One of the ongoing issues when teaching young people the Bible is how to help them take God’s principles and commands and apply them appropriately to their lives. We live in a world where ethics are situational. Ask the average person on the street and they can easily list multiple times where lying, for example, is not only acceptable, but admirable. With all of this input coming at them, your Bible students need a lot more practice thinking and talking through complex real life situations and what God would want them to do.
One of the struggles for many teachers who want to give young people more practice is the process of writing appropriate scenarios for young people to discuss. It can be time consuming and the results may not be what you wanted. We have finally found a resource you can purchase to help.
What Would You Do? by Michael O. Baker comes in elementary and 6th through 12th grade versions. The teen volume has twenty nine problems for students to discuss. It doesn’t sound like much for about $9, but the added complexities could start a discussion that would last an entire class period.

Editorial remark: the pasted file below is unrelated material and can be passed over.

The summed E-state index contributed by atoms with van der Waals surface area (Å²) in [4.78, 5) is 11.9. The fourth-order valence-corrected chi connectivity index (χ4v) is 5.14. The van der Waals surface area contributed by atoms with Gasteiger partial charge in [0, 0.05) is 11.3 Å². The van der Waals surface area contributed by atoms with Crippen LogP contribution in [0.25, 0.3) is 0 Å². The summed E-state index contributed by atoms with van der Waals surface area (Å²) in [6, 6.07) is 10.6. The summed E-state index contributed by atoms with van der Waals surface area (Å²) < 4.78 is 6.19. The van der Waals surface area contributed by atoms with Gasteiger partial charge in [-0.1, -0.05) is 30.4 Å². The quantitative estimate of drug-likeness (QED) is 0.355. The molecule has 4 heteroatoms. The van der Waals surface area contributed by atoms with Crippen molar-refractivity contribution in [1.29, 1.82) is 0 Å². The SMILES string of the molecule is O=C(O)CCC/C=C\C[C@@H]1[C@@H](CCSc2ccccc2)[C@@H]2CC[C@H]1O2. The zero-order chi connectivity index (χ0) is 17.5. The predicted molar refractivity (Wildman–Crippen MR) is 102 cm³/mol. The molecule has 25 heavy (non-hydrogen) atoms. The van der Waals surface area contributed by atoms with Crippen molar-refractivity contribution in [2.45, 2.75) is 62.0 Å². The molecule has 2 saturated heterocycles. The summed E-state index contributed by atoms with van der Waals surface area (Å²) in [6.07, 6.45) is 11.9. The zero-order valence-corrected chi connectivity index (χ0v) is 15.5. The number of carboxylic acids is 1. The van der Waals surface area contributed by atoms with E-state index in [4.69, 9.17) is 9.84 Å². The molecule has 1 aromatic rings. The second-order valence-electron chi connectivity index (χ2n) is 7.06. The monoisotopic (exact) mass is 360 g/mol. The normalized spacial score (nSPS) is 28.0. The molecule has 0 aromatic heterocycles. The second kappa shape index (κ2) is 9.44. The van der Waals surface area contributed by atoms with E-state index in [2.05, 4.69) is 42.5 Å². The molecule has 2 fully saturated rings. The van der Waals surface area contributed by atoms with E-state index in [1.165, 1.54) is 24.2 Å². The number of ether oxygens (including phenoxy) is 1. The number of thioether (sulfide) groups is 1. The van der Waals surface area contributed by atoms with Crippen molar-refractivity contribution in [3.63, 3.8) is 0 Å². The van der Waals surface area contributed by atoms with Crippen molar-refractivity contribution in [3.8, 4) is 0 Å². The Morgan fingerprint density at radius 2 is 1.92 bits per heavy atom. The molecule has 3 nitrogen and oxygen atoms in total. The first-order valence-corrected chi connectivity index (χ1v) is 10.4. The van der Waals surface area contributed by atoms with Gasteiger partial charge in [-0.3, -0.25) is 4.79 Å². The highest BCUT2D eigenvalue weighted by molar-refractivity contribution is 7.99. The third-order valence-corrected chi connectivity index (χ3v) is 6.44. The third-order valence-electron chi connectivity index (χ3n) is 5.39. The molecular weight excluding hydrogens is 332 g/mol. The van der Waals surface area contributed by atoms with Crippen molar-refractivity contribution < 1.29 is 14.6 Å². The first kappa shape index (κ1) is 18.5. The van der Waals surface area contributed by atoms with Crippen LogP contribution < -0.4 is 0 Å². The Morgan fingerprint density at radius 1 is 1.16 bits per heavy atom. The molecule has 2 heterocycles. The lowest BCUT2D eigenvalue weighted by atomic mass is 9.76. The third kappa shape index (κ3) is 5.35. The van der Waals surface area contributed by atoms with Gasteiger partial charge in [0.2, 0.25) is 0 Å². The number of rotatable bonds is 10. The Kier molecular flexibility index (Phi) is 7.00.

Each problem starts out with a fairly simple scenario, like you found out someone stole something. The author then starts layering on alternate or additional complexities. What if, for example, the person had made you promise not to tell before he told you he’d stolen something? Or what if the thief were starving and had no money?
These are many of the same types of problems young people are given and told there is no absolute right or wrong. They are trained that whatever they decide is right or wrong is acceptable as long as they can justify it. The good news is that these books come with no options or answers. This allows the Bible teacher to frame answers according to what would be pleasing to God.
This, however, could present a problem with some volunteers Bible class teachers. There are plenty of Christians who have knowingly or unknowingly accepted the situational ethics belief system. They believe they can even over rule what is in the Bible if it is not to their liking. When using these in a Bi Le class with young person, it is critical that the teacher carefully researches biblical answers, including Bible stories or scriptures that would apply.
If used carefully, this resource can give young people some more challenging, real life scenarios to begin analyzing for the ways they can live their faith should they ever encounter these situations. It also teaches them a process for making godly choices in any complex situation. It is a great way to teach young people important, counter-cultural ways to live their faith.